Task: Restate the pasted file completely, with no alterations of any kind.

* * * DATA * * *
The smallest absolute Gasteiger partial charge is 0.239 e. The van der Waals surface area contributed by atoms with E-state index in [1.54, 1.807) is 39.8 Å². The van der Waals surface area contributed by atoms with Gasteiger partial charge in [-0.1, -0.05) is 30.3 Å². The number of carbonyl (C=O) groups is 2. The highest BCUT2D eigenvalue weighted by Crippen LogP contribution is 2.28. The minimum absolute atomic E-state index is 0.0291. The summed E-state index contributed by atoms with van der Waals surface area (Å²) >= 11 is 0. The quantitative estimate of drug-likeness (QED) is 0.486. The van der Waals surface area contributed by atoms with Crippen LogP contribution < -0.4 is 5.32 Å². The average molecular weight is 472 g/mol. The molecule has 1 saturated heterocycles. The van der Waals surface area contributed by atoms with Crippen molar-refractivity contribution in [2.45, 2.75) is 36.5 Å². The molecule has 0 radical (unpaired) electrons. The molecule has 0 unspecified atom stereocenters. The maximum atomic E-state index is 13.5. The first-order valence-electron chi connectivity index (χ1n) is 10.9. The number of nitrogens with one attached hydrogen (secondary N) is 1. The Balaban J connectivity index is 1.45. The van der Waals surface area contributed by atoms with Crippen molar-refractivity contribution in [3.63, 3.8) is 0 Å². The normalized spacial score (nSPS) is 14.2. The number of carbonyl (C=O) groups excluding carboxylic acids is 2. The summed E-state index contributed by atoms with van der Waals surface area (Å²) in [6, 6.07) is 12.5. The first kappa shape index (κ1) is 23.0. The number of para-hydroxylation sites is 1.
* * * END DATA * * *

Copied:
The smallest absolute Gasteiger partial charge is 0.239 e. The van der Waals surface area contributed by atoms with E-state index in [1.54, 1.807) is 39.8 Å². The van der Waals surface area contributed by atoms with Gasteiger partial charge in [-0.1, -0.05) is 30.3 Å². The number of carbonyl (C=O) groups is 2. The highest BCUT2D eigenvalue weighted by Crippen LogP contribution is 2.28. The minimum absolute atomic E-state index is 0.0291. The summed E-state index contributed by atoms with van der Waals surface area (Å²) >= 11 is 0. The quantitative estimate of drug-likeness (QED) is 0.486. The van der Waals surface area contributed by atoms with Crippen LogP contribution < -0.4 is 5.32 Å². The average molecular weight is 472 g/mol. The molecule has 1 saturated heterocycles. The van der Waals surface area contributed by atoms with Crippen molar-refractivity contribution in [2.45, 2.75) is 36.5 Å². The molecule has 0 radical (unpaired) electrons. The molecule has 0 unspecified atom stereocenters. The maximum atomic E-state index is 13.5. The first-order valence-electron chi connectivity index (χ1n) is 10.9. The number of nitrogens with one attached hydrogen (secondary N) is 1. The Balaban J connectivity index is 1.45. The van der Waals surface area contributed by atoms with Crippen molar-refractivity contribution in [3.63, 3.8) is 0 Å². The normalized spacial score (nSPS) is 14.2. The number of carbonyl (C=O) groups excluding carboxylic acids is 2. The summed E-state index contributed by atoms with van der Waals surface area (Å²) in [6, 6.07) is 12.5. The first kappa shape index (κ1) is 23.0. The number of para-hydroxylation sites is 1.